By Anna Blaedel
During the very earliest days of the pandemic, I went for a lot of very long walks. Hours and hours, mile after mile after mile. I walked my neighborhood, I walked neighborhoods I had never seen. I walked in the woods and along the river and through a precious patch of prairie. I walked across town, and walked myself right out of town. I spent a lot of time walking in the graveyard up the hill from my house, lingering near my great-grandmother’s grave. While I walked, I cried. I prayed. I sang. I paid attention to what was happening within and around me. A practice of intimacy, in a time of isolation.
During those earliest days, where I live, the first hints of spring were starting to emerge. The wind, not quite as bone-chilling. Daylight, lengthening. Small green buds emanating on branches and pushing up through snow-covered ground. Mortal life, wild and raw and uncertain.
Unfolding catastrophes, and miraculous signs of aliveness, nevertheless. Openings, and invitation into alignment with the sacred wisdoms and survival skills on offer from movements for disability justice and abolition, indigenous survival and queer kinship care. Life lived through interdependence. Mutual aid. Harm reduction. A slower pace and smaller scale. Elder honoring and intergenerational intimacy.
In those early days of zoom-everything, I started asking the students I chaplain what season they were in. A check in, emotionally, spiritually. Perhaps you are germinating, listening, taking in nourishment and incubating possibilities? Or perhaps you are rooting, reaching for new frameworks of meaning, or experimenting with freer ways of being? You might even be blooming. Vibrantly alive, energized and tapped into lifeforce. You might be dormant, depleted, laid bare, exhausted. Breaking down, decaying, composting.
So many seasons have cycled through, since then, in our collective life, in this Still Not Over pandemic. Seasons are not experienced linearly, singularly, sequentially, universally. Seasons are contextual.
Today is the beginning of autumn, at least in the northern hemisphere, where I live. The equinox–from equal (aequus) and night (nox.) Autumn, in the north. Vernal, in the south. The earth coming into alignment with the sun. Day and night, light and dark, rebalancing. Threshold moments. Invitations into alignment. Mabon, the pagan festival, the Wiccan sabbat. Elul, the Jewish month for chesbon hanefesh, an accounting of the soul. Preparing for Rosh Hashanah, the High Holy Days, and the new openings and offerings to come.
What season are you in, dear one?
What rebalancing is this season asking of you? What realignment?
As the pace of collective life has accelerated again, I realized my walks have become shorter, more sporadic, less lingering. So, I’ve been making altars as I go, collecting items that enliven, and align me with life. This altar, from a few days ago: late summer raspberries, bursting open. Turkey tail mushrooms full of medicine, and pokeberries, plump with poison and medicine, both. Native prairie flowers, ready to reseed. These altars, reseeding in me a slower pace, a posture of attention, a practice of intimacy with this precious, precarious mortal life.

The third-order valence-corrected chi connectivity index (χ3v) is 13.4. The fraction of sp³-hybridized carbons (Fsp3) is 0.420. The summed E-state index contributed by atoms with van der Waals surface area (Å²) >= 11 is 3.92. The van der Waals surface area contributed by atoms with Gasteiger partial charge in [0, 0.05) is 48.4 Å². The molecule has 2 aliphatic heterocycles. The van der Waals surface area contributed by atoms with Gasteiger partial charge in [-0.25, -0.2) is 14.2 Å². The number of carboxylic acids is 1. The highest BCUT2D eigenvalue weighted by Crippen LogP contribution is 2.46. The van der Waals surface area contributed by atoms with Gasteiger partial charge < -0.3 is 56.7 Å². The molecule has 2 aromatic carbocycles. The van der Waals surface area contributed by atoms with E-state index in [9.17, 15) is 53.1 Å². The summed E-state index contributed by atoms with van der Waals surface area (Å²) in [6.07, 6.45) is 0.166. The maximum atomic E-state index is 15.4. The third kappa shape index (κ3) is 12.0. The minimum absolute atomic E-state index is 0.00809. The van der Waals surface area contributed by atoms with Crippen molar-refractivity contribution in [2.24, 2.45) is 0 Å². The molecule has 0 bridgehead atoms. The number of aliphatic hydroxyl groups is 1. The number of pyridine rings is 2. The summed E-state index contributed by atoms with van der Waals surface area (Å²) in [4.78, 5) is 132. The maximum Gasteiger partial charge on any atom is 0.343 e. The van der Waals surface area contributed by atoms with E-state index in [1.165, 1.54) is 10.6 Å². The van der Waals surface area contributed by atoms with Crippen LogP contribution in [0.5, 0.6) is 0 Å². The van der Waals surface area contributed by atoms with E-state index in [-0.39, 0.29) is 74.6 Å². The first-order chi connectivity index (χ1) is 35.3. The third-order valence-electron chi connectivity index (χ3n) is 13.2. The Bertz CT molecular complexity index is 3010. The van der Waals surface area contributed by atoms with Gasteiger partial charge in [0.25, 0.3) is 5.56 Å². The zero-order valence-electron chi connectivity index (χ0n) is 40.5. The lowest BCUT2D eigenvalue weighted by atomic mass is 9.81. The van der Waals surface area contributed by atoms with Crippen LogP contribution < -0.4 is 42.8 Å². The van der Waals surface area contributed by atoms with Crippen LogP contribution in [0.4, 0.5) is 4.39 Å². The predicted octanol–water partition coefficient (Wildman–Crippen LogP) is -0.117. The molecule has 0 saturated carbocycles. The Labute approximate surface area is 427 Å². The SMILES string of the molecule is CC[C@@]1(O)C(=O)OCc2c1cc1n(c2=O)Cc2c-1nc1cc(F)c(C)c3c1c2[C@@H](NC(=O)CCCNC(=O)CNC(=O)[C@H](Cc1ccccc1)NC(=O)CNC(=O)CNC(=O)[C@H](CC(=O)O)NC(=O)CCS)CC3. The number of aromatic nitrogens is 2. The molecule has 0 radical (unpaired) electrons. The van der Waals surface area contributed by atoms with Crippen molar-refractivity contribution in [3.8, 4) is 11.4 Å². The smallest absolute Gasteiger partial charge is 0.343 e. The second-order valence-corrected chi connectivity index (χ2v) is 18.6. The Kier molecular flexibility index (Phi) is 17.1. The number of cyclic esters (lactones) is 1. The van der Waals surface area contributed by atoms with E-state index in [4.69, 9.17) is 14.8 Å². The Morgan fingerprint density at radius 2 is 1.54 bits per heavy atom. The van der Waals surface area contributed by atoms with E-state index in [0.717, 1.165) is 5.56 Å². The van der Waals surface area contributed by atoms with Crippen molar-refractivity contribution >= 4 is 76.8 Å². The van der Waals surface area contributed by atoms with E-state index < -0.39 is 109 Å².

In these days of late summer, here, I offer this prayer, “Late Prayer,” written by Erin Robinsong.
May our weapons be effective feminine inventions that like life.
May we blow up like weeds, and be medicinal and everywhere.
May the disturbed ground be our pharmacy. May the exhausted
hang out in the beautiful light. May our souls moisten and reveal us.
May our actions be deft as the inhale after a dream of suffocation.
May the oligarchs get enough to eat in their souls.
May we participate in the intelligence we’re in.
May we grow into our name. May political harm
be a stench that awakens. May we not be distracted.
Let our joy repeated be power that spreads.
May our wealth be common. May oligarchs come out
of their fortresses and become psychologically well.
May their wealth be returned to the people and places.
May we shift slide rise tilt roll and twist.
May we feel the very large intimacy
And may it assist us.
May it be so.
Anna Blaedel (they/them) is cofounder and co-director enfleshed, where they tend to the theopoetic intersections of spiritual, academic, and activist engagement. Anna chaplains University of Iowa students, and is a doctoral candidate in Theological and Philosophical Studies at Drew University’s Graduate Division on Religion. Waking before dawn, lingering in poetry, being an aunt, retreating to the woods or their basement woodshop, tending the garden, sharing silence, and feeding people delicious food are some of Anna’s favorite things.